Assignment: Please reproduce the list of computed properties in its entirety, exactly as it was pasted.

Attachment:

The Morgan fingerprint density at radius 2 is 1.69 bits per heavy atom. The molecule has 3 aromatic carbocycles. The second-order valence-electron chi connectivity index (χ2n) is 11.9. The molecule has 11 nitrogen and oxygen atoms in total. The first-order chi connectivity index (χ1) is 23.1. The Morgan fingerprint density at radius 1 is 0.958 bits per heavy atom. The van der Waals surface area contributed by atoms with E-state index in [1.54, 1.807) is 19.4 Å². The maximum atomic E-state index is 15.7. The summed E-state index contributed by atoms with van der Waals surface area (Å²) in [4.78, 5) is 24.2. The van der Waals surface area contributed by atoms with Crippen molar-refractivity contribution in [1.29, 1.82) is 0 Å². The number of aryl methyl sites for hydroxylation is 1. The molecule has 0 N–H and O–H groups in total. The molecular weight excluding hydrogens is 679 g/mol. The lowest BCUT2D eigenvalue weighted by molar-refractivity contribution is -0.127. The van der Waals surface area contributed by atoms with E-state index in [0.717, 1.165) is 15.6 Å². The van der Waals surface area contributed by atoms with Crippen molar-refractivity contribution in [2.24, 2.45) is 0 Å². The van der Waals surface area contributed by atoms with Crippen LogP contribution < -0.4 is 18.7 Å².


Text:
The Morgan fingerprint density at radius 2 is 1.69 bits per heavy atom. The molecule has 3 aromatic carbocycles. The second-order valence-electron chi connectivity index (χ2n) is 11.9. The molecule has 11 nitrogen and oxygen atoms in total. The first-order chi connectivity index (χ1) is 23.1. The Morgan fingerprint density at radius 1 is 0.958 bits per heavy atom. The van der Waals surface area contributed by atoms with E-state index in [1.54, 1.807) is 19.4 Å². The maximum atomic E-state index is 15.7. The summed E-state index contributed by atoms with van der Waals surface area (Å²) in [4.78, 5) is 24.2. The van der Waals surface area contributed by atoms with Crippen molar-refractivity contribution in [1.29, 1.82) is 0 Å². The number of aryl methyl sites for hydroxylation is 1. The molecule has 0 N–H and O–H groups in total. The molecular weight excluding hydrogens is 679 g/mol. The lowest BCUT2D eigenvalue weighted by molar-refractivity contribution is -0.127. The van der Waals surface area contributed by atoms with E-state index in [0.717, 1.165) is 15.6 Å². The van der Waals surface area contributed by atoms with Crippen molar-refractivity contribution in [2.24, 2.45) is 0 Å². The van der Waals surface area contributed by atoms with Crippen LogP contribution < -0.4 is 18.7 Å².